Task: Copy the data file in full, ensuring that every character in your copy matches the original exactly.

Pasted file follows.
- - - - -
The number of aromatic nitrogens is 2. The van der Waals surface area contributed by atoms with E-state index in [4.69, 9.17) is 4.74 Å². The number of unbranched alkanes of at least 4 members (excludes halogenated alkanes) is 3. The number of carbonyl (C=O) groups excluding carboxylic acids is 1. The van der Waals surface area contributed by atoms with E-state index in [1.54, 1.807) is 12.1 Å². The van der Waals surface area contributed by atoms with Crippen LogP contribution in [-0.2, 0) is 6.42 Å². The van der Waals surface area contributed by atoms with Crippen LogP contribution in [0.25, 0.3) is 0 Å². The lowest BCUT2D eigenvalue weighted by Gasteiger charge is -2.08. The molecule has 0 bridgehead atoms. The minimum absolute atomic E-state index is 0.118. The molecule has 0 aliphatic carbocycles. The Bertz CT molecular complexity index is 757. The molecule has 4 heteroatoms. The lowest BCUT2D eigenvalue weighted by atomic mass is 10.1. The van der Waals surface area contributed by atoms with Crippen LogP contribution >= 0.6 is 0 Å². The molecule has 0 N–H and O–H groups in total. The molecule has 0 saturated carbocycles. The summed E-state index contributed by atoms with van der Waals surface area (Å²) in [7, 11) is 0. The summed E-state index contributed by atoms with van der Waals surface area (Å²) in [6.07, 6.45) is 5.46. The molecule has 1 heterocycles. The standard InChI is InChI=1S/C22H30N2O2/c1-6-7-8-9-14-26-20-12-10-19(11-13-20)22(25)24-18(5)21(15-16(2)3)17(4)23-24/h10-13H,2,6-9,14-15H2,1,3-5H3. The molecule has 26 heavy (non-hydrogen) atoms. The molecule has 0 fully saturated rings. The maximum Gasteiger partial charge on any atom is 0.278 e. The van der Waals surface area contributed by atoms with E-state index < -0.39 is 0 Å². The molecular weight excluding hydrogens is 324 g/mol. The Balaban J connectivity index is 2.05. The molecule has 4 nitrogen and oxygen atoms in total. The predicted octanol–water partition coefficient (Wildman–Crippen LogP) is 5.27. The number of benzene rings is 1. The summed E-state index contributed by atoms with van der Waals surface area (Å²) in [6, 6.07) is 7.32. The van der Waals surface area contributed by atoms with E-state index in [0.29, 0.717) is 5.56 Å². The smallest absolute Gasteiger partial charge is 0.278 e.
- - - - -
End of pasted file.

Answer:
The number of aromatic nitrogens is 2. The van der Waals surface area contributed by atoms with E-state index in [4.69, 9.17) is 4.74 Å². The number of unbranched alkanes of at least 4 members (excludes halogenated alkanes) is 3. The number of carbonyl (C=O) groups excluding carboxylic acids is 1. The van der Waals surface area contributed by atoms with E-state index in [1.54, 1.807) is 12.1 Å². The van der Waals surface area contributed by atoms with Crippen LogP contribution in [-0.2, 0) is 6.42 Å². The van der Waals surface area contributed by atoms with Crippen LogP contribution in [0.25, 0.3) is 0 Å². The lowest BCUT2D eigenvalue weighted by Gasteiger charge is -2.08. The molecule has 0 bridgehead atoms. The minimum absolute atomic E-state index is 0.118. The molecule has 0 aliphatic carbocycles. The Bertz CT molecular complexity index is 757. The molecule has 4 heteroatoms. The lowest BCUT2D eigenvalue weighted by atomic mass is 10.1. The van der Waals surface area contributed by atoms with Crippen LogP contribution >= 0.6 is 0 Å². The molecule has 0 N–H and O–H groups in total. The molecule has 0 saturated carbocycles. The summed E-state index contributed by atoms with van der Waals surface area (Å²) in [7, 11) is 0. The summed E-state index contributed by atoms with van der Waals surface area (Å²) in [6.07, 6.45) is 5.46. The molecule has 1 heterocycles. The standard InChI is InChI=1S/C22H30N2O2/c1-6-7-8-9-14-26-20-12-10-19(11-13-20)22(25)24-18(5)21(15-16(2)3)17(4)23-24/h10-13H,2,6-9,14-15H2,1,3-5H3. The molecule has 26 heavy (non-hydrogen) atoms. The molecule has 0 fully saturated rings. The maximum Gasteiger partial charge on any atom is 0.278 e. The van der Waals surface area contributed by atoms with E-state index < -0.39 is 0 Å². The molecular weight excluding hydrogens is 324 g/mol. The Balaban J connectivity index is 2.05. The molecule has 4 nitrogen and oxygen atoms in total. The predicted octanol–water partition coefficient (Wildman–Crippen LogP) is 5.27. The number of benzene rings is 1. The summed E-state index contributed by atoms with van der Waals surface area (Å²) in [6, 6.07) is 7.32. The van der Waals surface area contributed by atoms with E-state index in [0.29, 0.717) is 5.56 Å². The smallest absolute Gasteiger partial charge is 0.278 e.